Conceptual writing promises to live in the negative space of ordinary literature: to expose the conventionality of ordinary literature’s form and language, and incorporate both into its own peculiar superstructure. This claim is not as absurd as it might at first seem; as Dworkin points out, “despite the genuinely contrarian and oppositional stance of contemporary uncreative writing,” the conceptualist work incorporates all “conservative and traditional poetic values” of measure, rhyme, confession, irony, classical rhetoric, emotion, and the representation of reality. “Eruditio ex Memeoria,” a classic book-length work by sixties poet Bernadette Mayer made of memories of documents, schoolworks and papers, is wonderful enough alone to merit taking the whole matter very seriously:
I saw a doctor, a doctor. It was Antonin Artaud. He was elected to the Royal Academy, no, that was Chekhov. This is the Russian Theater, it’s 1962 or so, the moralist of the venial sin is here, resigning over Gorky. Doctor, a doctor. “The Seagull” defends Zola and Dreyfus, it’s the Moscow Art Theater. Chekhov is Godard. This is what I learned in school. This is what I thought: Artaud, Antonin. Hemispheres become loose in the country, there are new forms. Stanislovsky, etc. Add up a column of numbers, it comes to William Carlos Williams to me. What are the spiritual heights, she said. Just as Uncle Vanya looks like a dial, Paris comes and goes, prissy, lightfooted and beautiful-looking, but, by and large, the outside forces come to the surface. 13y the same token, we seem fully uneven, without the bones and stays. The homecoming; she opened and closed her conversation with adequacy. There’s a picture of a man with a spring for a body. There’s a picture of a woman dancing with a leaf for a hand, her head on a string, hanging forward. It’s Madam Shaw. Relevant is revelant, irrational knot, unsocial socialist, unpleasant and pleasant Madam Shaw. Oh Shaw, polyg-mammalian, the candidate, there’s a heart and a louse on the skunk.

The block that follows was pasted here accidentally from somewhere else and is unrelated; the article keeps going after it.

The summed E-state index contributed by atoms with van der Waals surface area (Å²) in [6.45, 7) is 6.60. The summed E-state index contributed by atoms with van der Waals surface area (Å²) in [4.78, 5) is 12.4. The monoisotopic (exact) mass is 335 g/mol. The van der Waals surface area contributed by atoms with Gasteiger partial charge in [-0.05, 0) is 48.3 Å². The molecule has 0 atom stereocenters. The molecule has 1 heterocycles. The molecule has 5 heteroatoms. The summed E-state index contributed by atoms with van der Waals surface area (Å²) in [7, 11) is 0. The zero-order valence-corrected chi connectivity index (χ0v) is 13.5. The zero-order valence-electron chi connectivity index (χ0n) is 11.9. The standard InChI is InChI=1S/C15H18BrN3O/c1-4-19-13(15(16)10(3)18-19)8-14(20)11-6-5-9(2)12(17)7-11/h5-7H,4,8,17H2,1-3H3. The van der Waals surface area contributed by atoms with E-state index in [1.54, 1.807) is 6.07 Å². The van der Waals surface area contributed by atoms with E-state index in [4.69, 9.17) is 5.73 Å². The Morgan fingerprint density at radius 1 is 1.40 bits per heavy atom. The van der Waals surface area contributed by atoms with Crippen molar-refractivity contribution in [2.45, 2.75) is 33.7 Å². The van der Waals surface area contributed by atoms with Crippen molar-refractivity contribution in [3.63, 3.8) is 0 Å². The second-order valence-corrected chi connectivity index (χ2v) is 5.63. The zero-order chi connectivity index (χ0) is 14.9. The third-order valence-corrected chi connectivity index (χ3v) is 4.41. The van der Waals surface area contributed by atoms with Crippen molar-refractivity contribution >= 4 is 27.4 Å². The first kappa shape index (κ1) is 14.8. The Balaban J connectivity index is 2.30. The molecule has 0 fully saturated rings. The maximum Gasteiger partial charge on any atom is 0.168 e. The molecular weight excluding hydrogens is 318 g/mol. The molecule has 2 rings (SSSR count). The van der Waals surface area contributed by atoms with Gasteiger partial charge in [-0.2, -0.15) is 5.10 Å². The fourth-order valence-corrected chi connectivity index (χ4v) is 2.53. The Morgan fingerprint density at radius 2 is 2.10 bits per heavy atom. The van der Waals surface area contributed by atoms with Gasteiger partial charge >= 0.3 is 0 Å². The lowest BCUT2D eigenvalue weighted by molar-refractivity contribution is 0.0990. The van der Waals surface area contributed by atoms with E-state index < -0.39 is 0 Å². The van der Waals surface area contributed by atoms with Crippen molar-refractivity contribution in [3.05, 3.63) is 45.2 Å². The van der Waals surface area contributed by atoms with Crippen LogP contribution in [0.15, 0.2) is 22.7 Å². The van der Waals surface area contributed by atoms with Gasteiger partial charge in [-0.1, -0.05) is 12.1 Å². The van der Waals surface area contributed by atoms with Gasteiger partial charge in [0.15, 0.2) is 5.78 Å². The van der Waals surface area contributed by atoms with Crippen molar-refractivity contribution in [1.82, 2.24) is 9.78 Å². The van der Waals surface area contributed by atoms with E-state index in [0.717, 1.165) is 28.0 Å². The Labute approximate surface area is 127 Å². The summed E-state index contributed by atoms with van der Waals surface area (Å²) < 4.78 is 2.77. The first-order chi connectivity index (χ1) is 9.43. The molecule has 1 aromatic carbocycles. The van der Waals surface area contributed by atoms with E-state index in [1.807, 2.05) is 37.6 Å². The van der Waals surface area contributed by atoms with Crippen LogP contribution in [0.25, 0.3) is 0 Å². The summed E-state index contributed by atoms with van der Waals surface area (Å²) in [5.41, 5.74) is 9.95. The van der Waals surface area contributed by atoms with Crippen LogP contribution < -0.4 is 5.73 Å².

One needn’t fully buy into the Romantic quest for an all-encompassing form in order to get excited when a new literary form appears that seems like it can encompass and transcend all the old ones. Like the literary-historical story about the inadequacy of old literary forms to new world-historical stages, the ideal of absolute sufficiency is an idea whose power as a myth is far more relevant than its shortcomings as a theory. It is the beauty of this myth that makes conceptual writing into more than an occasionally interesting enrichment of the already rich repertoire of experimental writing techniques. If there is an aesthetic discovery that makes conceptual writing what it is — a new basic aesthetic element that the practitioners of the new form discovered how to work with, like the Romantics did with the sublime or the Surrealists with the uncanny — it’s the aesthetics of sufficiency.